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I apologies in advance as I am not sure on how best to formulate this problem in a generic manner, probably what is also stopping me finding anything of real value online.

I have the scenario where my data does not have a high number of observations between two variables, for example a website X advert, most of the data shows any given combination occurring only once from which it is impossible to build any model directly.

I would first like to learn what this type of problem is called when we have a low number of observation between two variables, and secondly some techniques to deal with such a dataset.

Thanks in advance!

EDIT: I was asked to clarify my goal in a comment, the final task is to predict an outcome for this relationship of these two variables, I am modelling this as a binary classification problem.

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  • $\begingroup$ What is your goal ? Predict something ? Explain something? Estimate some quantity? $\endgroup$ – ArnoV Feb 23 at 13:41
  • $\begingroup$ @ArnoV I added the final goal, yet the question was specifically a little looser than that as I am interested to learn more about the ways to handle this scenario in the data. $\endgroup$ – dendog Feb 23 at 14:13
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The phrase you’re looking for is data sparsity.

What you’re modeling here is $p(\mathrm{outcome} \mid \mathrm{website}, \mathrm{advert}). (Or, sure, you could model the joint distribution.) With sparse data, this can be challenging. You only have a few points from the joint space to look at.

How do we fix this? The go-to is to introduce some form of smoothing. This lets you leverage the observations you do have to help predict unseen observations. A common way is to compute features of the website and advert, which may be shared across observations. For instance, you could have “is this website about commerce?” as a binary (yes/no) feature. The simplest features are “identity features”—“is this website example.com?”, but you can see how this wouldn’t generalize.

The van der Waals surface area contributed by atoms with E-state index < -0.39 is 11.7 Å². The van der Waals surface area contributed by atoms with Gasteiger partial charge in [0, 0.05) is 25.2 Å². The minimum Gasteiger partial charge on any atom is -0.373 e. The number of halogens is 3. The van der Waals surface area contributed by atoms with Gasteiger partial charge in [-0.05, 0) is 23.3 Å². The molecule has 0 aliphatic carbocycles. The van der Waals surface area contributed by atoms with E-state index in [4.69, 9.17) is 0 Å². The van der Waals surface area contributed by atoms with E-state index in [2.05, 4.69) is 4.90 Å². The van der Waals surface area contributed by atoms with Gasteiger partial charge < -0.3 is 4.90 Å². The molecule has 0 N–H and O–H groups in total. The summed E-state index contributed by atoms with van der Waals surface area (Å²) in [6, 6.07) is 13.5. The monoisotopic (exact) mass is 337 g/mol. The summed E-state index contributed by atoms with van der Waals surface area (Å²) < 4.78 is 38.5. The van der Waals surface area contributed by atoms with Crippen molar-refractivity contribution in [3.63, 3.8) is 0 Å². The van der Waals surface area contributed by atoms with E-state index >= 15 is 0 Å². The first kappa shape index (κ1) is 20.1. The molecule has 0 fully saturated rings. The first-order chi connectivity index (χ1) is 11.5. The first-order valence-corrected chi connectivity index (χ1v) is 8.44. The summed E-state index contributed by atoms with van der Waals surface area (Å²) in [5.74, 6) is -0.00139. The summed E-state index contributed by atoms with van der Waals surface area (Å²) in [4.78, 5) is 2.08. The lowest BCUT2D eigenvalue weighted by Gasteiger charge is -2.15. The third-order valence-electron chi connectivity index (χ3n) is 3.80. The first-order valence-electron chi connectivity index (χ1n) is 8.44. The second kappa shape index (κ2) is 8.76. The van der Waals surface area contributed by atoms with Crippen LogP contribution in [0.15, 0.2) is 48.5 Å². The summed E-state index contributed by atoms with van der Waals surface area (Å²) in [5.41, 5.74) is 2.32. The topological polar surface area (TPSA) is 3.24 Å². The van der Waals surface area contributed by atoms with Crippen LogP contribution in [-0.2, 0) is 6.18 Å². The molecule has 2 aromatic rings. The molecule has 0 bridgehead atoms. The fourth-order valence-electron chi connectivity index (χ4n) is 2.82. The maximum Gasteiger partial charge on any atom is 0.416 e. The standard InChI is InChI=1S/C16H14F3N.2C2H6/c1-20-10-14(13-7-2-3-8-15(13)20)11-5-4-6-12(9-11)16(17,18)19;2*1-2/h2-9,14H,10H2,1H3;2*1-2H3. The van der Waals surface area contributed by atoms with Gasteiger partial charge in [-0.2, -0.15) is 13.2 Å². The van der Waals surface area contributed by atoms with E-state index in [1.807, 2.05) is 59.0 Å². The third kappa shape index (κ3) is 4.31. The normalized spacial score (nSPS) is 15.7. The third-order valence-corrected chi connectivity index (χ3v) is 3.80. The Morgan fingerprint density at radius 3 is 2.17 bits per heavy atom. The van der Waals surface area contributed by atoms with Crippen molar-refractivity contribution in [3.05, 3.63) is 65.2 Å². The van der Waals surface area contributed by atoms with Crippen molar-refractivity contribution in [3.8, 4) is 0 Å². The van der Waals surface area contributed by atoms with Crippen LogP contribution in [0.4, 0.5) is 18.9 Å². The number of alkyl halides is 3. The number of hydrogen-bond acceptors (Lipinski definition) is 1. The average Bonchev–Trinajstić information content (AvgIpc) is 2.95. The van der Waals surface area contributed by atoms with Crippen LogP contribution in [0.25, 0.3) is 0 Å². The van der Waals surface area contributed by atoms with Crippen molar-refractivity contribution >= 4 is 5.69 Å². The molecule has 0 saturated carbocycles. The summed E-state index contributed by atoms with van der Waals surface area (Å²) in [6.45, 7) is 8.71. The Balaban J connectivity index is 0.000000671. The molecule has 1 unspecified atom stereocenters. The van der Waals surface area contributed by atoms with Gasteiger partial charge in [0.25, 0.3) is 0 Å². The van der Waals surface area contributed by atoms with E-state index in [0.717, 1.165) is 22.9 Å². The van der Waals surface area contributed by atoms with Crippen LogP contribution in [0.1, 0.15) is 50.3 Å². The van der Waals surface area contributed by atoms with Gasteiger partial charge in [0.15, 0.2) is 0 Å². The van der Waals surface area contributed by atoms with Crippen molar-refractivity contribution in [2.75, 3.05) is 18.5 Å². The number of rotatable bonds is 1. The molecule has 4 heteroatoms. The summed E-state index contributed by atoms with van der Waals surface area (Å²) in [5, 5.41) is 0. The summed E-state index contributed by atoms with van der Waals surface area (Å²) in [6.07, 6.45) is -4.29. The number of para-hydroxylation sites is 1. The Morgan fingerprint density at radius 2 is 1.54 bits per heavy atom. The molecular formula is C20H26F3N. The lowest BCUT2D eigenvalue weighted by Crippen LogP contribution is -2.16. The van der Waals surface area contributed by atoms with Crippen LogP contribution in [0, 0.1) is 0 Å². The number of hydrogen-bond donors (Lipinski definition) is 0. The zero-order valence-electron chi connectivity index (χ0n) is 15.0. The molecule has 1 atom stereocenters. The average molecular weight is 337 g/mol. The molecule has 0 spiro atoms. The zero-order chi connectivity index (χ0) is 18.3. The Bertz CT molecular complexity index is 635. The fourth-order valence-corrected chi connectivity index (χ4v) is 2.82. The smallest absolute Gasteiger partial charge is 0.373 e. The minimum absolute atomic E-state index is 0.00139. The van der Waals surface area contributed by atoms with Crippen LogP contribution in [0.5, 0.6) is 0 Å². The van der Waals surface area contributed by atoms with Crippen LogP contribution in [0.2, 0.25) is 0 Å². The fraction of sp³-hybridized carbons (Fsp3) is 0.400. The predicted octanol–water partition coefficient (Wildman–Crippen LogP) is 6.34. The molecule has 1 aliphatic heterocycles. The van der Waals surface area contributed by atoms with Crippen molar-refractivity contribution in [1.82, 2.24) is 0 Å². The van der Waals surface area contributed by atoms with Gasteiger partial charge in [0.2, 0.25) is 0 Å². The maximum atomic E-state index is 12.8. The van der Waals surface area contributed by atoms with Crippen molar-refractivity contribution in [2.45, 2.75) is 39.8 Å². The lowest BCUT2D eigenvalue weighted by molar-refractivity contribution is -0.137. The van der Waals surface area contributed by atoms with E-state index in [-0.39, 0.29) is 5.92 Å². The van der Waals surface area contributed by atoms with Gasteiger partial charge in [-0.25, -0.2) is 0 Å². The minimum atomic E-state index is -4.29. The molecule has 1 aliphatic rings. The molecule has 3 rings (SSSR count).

When you provide these features to a model like logistic regression, information about things you’ve seen will inform predictions about things you haven’t.


I’m trying not to be too formal here, but it’s helpful to point out relevant terminology.

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  • $\begingroup$ Thanks @Arya I am already on this path, leveraging the words on the to this effect. How ever how do you apply smoothing to the score itself? eg; 1 observation of (url, ad) => 1 positive interaction, another combination may have many more observations and be a better true score between the two. $\endgroup$ – dendog Feb 23 at 17:23
  • $\begingroup$ Sorry, I don’t understand your wording. Can you please clarify? $\endgroup$ – Arya McCarthy Feb 23 at 17:34
  • $\begingroup$ Yeah sorry my bad, I think I was rushing! So the features from observations can be used to "smooth" as you suggest between examples, what do you suggest for the score/metrics, for example (url_a, ad_a) and (url_b, ad_b) both received a positive event, but you had seen the first combination once, but the second combination many times. The simple view is create a metric: pos_events / observations, but this skews towards low observation pairs. $\endgroup$ – dendog Feb 23 at 18:17

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